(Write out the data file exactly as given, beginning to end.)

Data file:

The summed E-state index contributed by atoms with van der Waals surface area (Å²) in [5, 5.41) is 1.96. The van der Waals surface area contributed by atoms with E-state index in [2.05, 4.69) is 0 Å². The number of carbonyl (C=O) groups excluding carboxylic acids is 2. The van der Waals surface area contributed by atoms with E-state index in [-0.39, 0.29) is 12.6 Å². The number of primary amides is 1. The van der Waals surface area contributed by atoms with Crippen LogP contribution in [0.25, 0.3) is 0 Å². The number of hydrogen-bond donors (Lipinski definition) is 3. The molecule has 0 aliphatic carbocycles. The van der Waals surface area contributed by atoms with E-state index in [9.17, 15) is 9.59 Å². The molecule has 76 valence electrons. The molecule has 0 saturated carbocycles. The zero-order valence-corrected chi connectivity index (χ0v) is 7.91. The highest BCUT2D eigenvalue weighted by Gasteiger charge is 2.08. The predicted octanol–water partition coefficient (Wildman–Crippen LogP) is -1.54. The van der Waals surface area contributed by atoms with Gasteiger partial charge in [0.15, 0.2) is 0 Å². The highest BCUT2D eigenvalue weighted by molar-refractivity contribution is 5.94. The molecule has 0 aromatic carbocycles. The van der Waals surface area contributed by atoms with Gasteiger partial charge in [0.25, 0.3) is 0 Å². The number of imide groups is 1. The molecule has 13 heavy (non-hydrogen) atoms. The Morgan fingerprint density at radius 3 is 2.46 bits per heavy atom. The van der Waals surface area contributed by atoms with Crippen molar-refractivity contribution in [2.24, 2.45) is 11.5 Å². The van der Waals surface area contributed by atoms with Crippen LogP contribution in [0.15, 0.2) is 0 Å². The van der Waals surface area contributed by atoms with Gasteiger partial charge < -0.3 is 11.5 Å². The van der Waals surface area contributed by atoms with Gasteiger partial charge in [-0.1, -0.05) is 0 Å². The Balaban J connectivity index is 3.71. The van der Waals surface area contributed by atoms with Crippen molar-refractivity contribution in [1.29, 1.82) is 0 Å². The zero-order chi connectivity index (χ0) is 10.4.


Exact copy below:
The summed E-state index contributed by atoms with van der Waals surface area (Å²) in [5, 5.41) is 1.96. The van der Waals surface area contributed by atoms with E-state index in [2.05, 4.69) is 0 Å². The number of carbonyl (C=O) groups excluding carboxylic acids is 2. The van der Waals surface area contributed by atoms with E-state index in [-0.39, 0.29) is 12.6 Å². The number of primary amides is 1. The van der Waals surface area contributed by atoms with Crippen LogP contribution in [0.25, 0.3) is 0 Å². The number of hydrogen-bond donors (Lipinski definition) is 3. The molecule has 0 aliphatic carbocycles. The van der Waals surface area contributed by atoms with E-state index in [9.17, 15) is 9.59 Å². The molecule has 76 valence electrons. The molecule has 0 saturated carbocycles. The zero-order valence-corrected chi connectivity index (χ0v) is 7.91. The highest BCUT2D eigenvalue weighted by Gasteiger charge is 2.08. The predicted octanol–water partition coefficient (Wildman–Crippen LogP) is -1.54. The van der Waals surface area contributed by atoms with Gasteiger partial charge in [0.15, 0.2) is 0 Å². The highest BCUT2D eigenvalue weighted by molar-refractivity contribution is 5.94. The molecule has 0 aromatic carbocycles. The van der Waals surface area contributed by atoms with Gasteiger partial charge in [0.25, 0.3) is 0 Å². The number of imide groups is 1. The molecule has 13 heavy (non-hydrogen) atoms. The Morgan fingerprint density at radius 3 is 2.46 bits per heavy atom. The van der Waals surface area contributed by atoms with Crippen molar-refractivity contribution in [2.24, 2.45) is 11.5 Å². The van der Waals surface area contributed by atoms with Crippen LogP contribution in [0.15, 0.2) is 0 Å². The van der Waals surface area contributed by atoms with Gasteiger partial charge < -0.3 is 11.5 Å². The van der Waals surface area contributed by atoms with Gasteiger partial charge in [-0.1, -0.05) is 0 Å². The Balaban J connectivity index is 3.71. The van der Waals surface area contributed by atoms with Crippen molar-refractivity contribution in [1.29, 1.82) is 0 Å². The zero-order chi connectivity index (χ0) is 10.4.